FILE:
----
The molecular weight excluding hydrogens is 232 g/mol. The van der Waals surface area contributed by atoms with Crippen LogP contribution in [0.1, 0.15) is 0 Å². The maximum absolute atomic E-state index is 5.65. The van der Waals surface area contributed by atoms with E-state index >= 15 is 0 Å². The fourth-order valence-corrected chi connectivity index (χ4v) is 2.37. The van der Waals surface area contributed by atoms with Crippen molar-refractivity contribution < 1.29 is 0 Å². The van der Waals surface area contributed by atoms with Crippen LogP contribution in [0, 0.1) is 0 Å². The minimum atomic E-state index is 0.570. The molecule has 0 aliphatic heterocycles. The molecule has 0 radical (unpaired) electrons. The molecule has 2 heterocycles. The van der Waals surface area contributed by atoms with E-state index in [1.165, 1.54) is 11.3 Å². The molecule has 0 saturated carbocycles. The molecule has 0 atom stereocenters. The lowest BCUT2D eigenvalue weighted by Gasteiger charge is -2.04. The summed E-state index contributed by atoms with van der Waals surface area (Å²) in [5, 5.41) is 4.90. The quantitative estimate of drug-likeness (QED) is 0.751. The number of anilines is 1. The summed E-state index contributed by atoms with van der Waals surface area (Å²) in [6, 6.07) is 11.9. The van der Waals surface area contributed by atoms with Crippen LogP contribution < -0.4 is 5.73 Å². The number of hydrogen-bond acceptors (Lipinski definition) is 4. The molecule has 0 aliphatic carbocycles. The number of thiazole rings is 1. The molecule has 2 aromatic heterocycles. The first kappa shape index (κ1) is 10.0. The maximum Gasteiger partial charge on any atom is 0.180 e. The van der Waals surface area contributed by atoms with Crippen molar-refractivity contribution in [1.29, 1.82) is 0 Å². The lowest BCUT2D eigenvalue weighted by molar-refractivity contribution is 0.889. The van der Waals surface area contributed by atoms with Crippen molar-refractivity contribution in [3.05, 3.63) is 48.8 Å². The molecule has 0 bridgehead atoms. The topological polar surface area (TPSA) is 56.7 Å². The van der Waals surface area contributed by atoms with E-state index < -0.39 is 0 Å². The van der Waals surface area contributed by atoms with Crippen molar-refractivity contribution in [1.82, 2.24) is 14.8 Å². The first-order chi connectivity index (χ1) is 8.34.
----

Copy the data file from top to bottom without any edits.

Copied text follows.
The molecular weight excluding hydrogens is 232 g/mol. The van der Waals surface area contributed by atoms with Crippen LogP contribution in [0.1, 0.15) is 0 Å². The maximum absolute atomic E-state index is 5.65. The van der Waals surface area contributed by atoms with E-state index >= 15 is 0 Å². The fourth-order valence-corrected chi connectivity index (χ4v) is 2.37. The van der Waals surface area contributed by atoms with Crippen molar-refractivity contribution < 1.29 is 0 Å². The van der Waals surface area contributed by atoms with Crippen LogP contribution in [0, 0.1) is 0 Å². The minimum atomic E-state index is 0.570. The molecule has 0 aliphatic heterocycles. The molecule has 0 radical (unpaired) electrons. The molecule has 2 heterocycles. The van der Waals surface area contributed by atoms with E-state index in [1.165, 1.54) is 11.3 Å². The molecule has 0 saturated carbocycles. The molecule has 0 atom stereocenters. The lowest BCUT2D eigenvalue weighted by Gasteiger charge is -2.04. The summed E-state index contributed by atoms with van der Waals surface area (Å²) in [5, 5.41) is 4.90. The quantitative estimate of drug-likeness (QED) is 0.751. The number of anilines is 1. The summed E-state index contributed by atoms with van der Waals surface area (Å²) in [6, 6.07) is 11.9. The van der Waals surface area contributed by atoms with Crippen LogP contribution < -0.4 is 5.73 Å². The number of hydrogen-bond acceptors (Lipinski definition) is 4. The molecule has 0 aliphatic carbocycles. The number of thiazole rings is 1. The molecule has 2 aromatic heterocycles. The first kappa shape index (κ1) is 10.0. The maximum Gasteiger partial charge on any atom is 0.180 e. The van der Waals surface area contributed by atoms with Crippen molar-refractivity contribution in [1.29, 1.82) is 0 Å². The lowest BCUT2D eigenvalue weighted by molar-refractivity contribution is 0.889. The van der Waals surface area contributed by atoms with Crippen molar-refractivity contribution in [3.05, 3.63) is 48.8 Å². The molecule has 0 bridgehead atoms. The topological polar surface area (TPSA) is 56.7 Å². The van der Waals surface area contributed by atoms with E-state index < -0.39 is 0 Å². The van der Waals surface area contributed by atoms with Crippen molar-refractivity contribution in [1.82, 2.24) is 14.8 Å². The first-order chi connectivity index (χ1) is 8.34.